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East Anglia should be proud of its produce says award-winning Maison Bleue chef Pascal Canevet

PUBLISHED: 12:00 22 October 2017 | UPDATED: 20:49 22 October 2017

Chef patron Pascal Canevet and his wife Karine at their award-winning Bury St Edmunds restaurant Maison Bleue. Photo: Lucy Taylor Photography

Chef patron Pascal Canevet and his wife Karine at their award-winning Bury St Edmunds restaurant Maison Bleue. Photo: Lucy Taylor Photography


Pascal Canevet, chef patron of award-winning restaurant Maison Bleue, sings the praises of East Anglia’s produce and the two women who inspire him every day

Pascal Canevet at Hall Farm, Fornham, where he has a vegetable patch. He also sources his potatoes and onions from there. Photo: Lucy Taylor PhotographyPascal Canevet at Hall Farm, Fornham, where he has a vegetable patch. He also sources his potatoes and onions from there. Photo: Lucy Taylor Photography

They say behind every great man, there’s a great woman. In Pascal’s case, there are two - his mother Lea, from whom he inherited his love of home-grown produce; and wife Karine, whom he credits for making him the chef he is.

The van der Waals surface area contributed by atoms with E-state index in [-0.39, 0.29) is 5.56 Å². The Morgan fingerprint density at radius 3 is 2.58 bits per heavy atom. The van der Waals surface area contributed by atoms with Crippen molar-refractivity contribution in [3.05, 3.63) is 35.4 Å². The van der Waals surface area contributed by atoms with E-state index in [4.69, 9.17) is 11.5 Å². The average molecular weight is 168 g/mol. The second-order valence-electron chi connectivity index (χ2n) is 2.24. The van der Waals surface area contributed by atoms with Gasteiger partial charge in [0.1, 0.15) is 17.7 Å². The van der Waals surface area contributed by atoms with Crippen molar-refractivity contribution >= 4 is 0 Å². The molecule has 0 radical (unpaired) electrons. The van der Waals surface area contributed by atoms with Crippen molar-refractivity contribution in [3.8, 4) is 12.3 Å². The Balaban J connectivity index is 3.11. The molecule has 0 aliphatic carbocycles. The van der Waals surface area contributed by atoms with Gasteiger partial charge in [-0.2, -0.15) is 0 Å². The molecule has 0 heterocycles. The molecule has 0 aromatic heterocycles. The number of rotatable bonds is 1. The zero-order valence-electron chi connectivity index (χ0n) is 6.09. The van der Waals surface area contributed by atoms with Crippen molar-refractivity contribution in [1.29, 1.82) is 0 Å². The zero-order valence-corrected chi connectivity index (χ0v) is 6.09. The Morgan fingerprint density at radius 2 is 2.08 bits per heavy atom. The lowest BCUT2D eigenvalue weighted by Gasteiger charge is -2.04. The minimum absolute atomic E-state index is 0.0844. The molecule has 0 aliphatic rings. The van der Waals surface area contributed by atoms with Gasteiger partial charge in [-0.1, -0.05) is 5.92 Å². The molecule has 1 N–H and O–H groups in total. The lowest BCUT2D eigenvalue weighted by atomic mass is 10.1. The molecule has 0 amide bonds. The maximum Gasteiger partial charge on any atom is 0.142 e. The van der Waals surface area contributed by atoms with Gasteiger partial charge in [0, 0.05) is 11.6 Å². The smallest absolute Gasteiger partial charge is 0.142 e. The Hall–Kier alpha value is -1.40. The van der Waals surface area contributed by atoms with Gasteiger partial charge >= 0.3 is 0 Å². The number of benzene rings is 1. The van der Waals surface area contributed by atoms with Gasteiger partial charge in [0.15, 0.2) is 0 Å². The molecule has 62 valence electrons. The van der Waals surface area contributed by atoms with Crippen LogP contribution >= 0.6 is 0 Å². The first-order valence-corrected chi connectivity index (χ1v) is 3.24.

I caught up with the Brittany-born owner of award-winning Bury St Edmunds restaurant Maison Bleue after another busy lunch service. His mother, whom he credits with teaching him how to produce “food with love”, was very much on his mind.

“Every day when I cook I always have memories of my childhood, of my mum when she was cooking. Today I was cutting some fine green beans remembering how I would pick them from the garden. My mother would never allow us to cut them by knife because there was too much wastage. Today of course I was... if my mother could see me,” he laughs.

He was lucky to grow up in the countryside, where the family bred lamb, goose, duck, and chicken; growing their own fruit and vegetables. Everything they enjoyed on their plate came from their own smallholding; which gave Pascal, he believes, a deep affinity for the importance of provenance and good food.

He’s a champion of locally grown produce. When choosing ingredients, he’s big on the farm to plate approach, taking time to learn about the provenance of what he’s using from the farmers and suppliers he visits; many of who have become good friends.

“We’ve always sourced as much as possible from East Anglia. We’ve got some great established suppliers and there are new independents with a wealth of new produce and flavours this year. Compared to when we first opened Maison Bleue 20 years ago, we should be very proud of the area we’re living in because the quality of produce keeps improving.

“I like to work with local farms, selecting only the best well reared meat and organic produce. When you’re working with excellent ingredients, farmed locally, you take pride in producing the very best to enhance its flavour.”